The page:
Dutch barns and timber barns of the Catskills
John Burroughs wrote about some of the old barns in the Catskills that he remembered. He described those the Dutch built with low eaves and a high ridgepole to create an immense haymow. Then he described the sturdy timber barns built by other early settlers. Both contained mighty hand-hewn beams, cut in the primeval forests:
Then the great timbers of these [unpainted timber] barns and the Dutch barn, hewn from maple or birch or oak trees from the primitive woods, and put in
place by the combined strength of all the brawny arms in the neighborhood when the barn was raised,-timbers strong enough and heavy enough for docks and quays, and that have absorbed the odors of the hay and grain until they look ripe and mellow and full of the pleasing sentiment of the great, sturdy, bountiful interior! The "big beam" has become smooth and polished from the hay that has been pitched over it, and the sweaty, sturdy forms that have crossed it. One feels that he would like a piece of furniture-a chair, or a table, or a writing-desk, a bedstead, or a wainscoting-made from these long-seasoned, long-tried, richly toned timbers of the old barn.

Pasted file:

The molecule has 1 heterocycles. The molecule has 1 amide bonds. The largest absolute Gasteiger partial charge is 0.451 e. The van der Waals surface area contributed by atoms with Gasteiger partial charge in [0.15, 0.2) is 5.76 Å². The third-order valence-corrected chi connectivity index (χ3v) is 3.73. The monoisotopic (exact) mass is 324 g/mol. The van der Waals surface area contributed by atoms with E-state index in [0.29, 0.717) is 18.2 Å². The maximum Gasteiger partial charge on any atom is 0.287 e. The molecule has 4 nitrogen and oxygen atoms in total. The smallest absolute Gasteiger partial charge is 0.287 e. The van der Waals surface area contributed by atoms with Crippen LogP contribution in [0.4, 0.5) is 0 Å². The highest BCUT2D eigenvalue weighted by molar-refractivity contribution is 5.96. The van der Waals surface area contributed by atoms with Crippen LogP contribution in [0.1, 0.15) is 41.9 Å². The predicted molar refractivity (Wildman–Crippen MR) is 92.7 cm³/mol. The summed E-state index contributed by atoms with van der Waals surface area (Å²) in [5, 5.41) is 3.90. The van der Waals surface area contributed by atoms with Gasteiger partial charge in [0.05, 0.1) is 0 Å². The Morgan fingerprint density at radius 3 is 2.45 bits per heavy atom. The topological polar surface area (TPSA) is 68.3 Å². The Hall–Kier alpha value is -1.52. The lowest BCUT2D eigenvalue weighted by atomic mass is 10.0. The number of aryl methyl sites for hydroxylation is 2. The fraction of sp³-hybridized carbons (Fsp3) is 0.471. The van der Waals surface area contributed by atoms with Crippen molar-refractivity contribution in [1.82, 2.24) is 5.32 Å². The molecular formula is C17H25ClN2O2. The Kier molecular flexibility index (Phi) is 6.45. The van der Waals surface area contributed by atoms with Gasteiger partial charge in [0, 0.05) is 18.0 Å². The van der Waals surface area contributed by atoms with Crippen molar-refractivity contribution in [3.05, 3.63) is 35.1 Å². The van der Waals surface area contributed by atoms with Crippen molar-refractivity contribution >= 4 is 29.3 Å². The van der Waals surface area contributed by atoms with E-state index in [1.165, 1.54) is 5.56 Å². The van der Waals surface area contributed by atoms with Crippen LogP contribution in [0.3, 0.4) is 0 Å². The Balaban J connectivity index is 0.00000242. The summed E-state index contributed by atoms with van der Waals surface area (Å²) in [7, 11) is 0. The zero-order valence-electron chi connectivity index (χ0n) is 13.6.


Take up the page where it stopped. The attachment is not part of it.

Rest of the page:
Excerpted from In the Catskills, Selections from the Writings of John Burroughs, by John Burroughs (1837-1921) with illustrations from photographs by Clifton Johnson. Boston, New York: Houghton Mifflin , 1910.